Since it snapped off the Larsen C ice shelf in July 2017, the trillion-ton iceberg known as A68 has spent most of its time stuck in the mud. Now, new satellite data reveals that the ‘berg made its biggest move yet over the austral winter—a dramatic counterclockwise rotation that shows no signs of stopping.
About a quarter the size of Wales or half the size of Jamaica, A-68 is the sixth largest iceberg on record according to the UK-based Antarctic research group Project MIDAS. Its break from the Larsen C ice shelf following months of build-up captivated the world last year. But since then, our attention has drifted elsewhere as the iceberg futzed around aimlessly, repeatedly becoming pinned to the seabed, or grounded, in a shallow area known as the Bawden Ice Rise.
But in July, under the cloak of darkness that is the Antarctic winter, A-68 began to swing northward. Polar oceanographer Mark Brandon recently spotted the action using brightness temperature data collected by the Suomi NPP satellite. This data produces false-color images where warmer areas like ocean water shine more brightly than cooler regions, such as ice-covered surfaces.
The images clearly show A-68 making a big counterclockwise swing starting in early July. By the end of August, the ‘berg had rotated itself about 90 degrees, becoming nearly perpendicular with the shelf. NASA glaciologist Christopher Shuman told Earther he estimates that A-68 has rotated 10 degrees in the past two weeks alone, with almost 30 degrees of rotation in the two weeks prior.
What set A-68 in motion? Nobody’s sure. “One of the problems we have here is that the seabed in this area is fairly poorly mapped,” glaciologist and former Project MIDAS collaborator Martin O’Leary told Earther via email. “It’s usually clogged with sea ice, which makes it tough to get boats in there.”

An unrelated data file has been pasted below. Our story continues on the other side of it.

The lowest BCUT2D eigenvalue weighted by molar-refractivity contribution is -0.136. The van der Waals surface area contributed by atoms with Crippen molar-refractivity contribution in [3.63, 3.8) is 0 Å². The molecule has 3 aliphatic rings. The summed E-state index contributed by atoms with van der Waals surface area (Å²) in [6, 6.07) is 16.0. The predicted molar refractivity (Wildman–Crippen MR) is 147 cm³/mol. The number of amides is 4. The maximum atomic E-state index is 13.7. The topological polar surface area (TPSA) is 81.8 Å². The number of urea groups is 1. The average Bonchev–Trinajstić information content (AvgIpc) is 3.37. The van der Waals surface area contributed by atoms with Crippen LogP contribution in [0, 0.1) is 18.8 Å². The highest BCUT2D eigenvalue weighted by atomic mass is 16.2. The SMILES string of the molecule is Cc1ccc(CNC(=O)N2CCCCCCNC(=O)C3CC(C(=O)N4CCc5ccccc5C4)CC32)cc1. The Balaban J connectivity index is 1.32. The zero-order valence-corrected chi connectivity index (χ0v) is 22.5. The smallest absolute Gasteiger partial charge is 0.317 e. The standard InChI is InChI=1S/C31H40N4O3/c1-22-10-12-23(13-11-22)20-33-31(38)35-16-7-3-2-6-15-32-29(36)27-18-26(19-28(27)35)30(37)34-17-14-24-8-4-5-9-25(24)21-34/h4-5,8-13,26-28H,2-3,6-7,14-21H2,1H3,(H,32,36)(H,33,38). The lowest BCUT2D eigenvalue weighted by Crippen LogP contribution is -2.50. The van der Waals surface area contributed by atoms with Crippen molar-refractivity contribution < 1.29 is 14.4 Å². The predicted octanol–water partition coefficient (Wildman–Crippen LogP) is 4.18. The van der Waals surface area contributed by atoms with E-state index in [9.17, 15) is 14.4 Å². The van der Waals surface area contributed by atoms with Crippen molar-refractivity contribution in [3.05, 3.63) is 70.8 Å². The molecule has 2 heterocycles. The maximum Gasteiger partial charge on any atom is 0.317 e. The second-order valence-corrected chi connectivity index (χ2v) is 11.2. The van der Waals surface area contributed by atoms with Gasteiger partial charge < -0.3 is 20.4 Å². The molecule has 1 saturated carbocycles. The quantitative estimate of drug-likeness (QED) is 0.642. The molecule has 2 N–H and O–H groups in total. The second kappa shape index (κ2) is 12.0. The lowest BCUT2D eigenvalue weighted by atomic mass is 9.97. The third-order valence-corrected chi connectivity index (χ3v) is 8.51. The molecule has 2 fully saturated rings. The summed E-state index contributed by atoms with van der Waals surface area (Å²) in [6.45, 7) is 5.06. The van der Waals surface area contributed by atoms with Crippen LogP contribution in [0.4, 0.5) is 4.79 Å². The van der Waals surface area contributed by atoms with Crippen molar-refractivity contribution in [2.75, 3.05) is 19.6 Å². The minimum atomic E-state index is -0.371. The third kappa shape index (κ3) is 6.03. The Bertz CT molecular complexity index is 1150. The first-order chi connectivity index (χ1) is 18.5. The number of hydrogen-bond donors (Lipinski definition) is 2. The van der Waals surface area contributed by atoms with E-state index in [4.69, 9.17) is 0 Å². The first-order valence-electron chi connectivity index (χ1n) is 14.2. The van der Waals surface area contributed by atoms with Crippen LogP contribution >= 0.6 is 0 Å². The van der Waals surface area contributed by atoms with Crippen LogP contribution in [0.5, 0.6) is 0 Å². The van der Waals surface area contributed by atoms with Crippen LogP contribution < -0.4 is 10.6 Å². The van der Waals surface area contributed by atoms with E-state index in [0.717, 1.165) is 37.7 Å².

Indeed, thick sea ice foiled a British Antarctic Survey-led attempt to reach the giant iceberg and study that seabed back in March.
Still, O’Leary says the iceberg’s recent rotation probably indicates that it’s come loose from whatever it had been pinned against for the past year.
“It might have been shaken loose by winds or ocean currents, or it might be that the natural thinning process (from both melting and the flow of the ice) has lifted the bottom of the iceberg off the sea bed,” he said. “In any case, it looks like the berg is now a lot more free to move about, so it will probably continue to rotate, and to move out to sea.”
Brandon suspects that A-68 will continue on its present course, eventually colliding with the Larsen C shelf. “It has a spectacular amount of momentum and it’s not going to stopped easily,” he wrote in a blog post. While O’Leary says a collision is “certainly possible” he doubts it would have much of an effect on either ‘berg or shelf given the slow-motion speed at which it would occur.
Eventually, O’Leary says the prevailing ocean currents will push the iceberg northwards and eastwards into the Southern Ocean “where it will probably break up and melt.”
We’ll have to wait and see what’s in store next for A-68. But it seems that this iceberg hasn’t finished making a spectacle of itself.
Update: This article has been updated to clarify that the changes to the iceberg occurred over the Southern Hemisphere winter.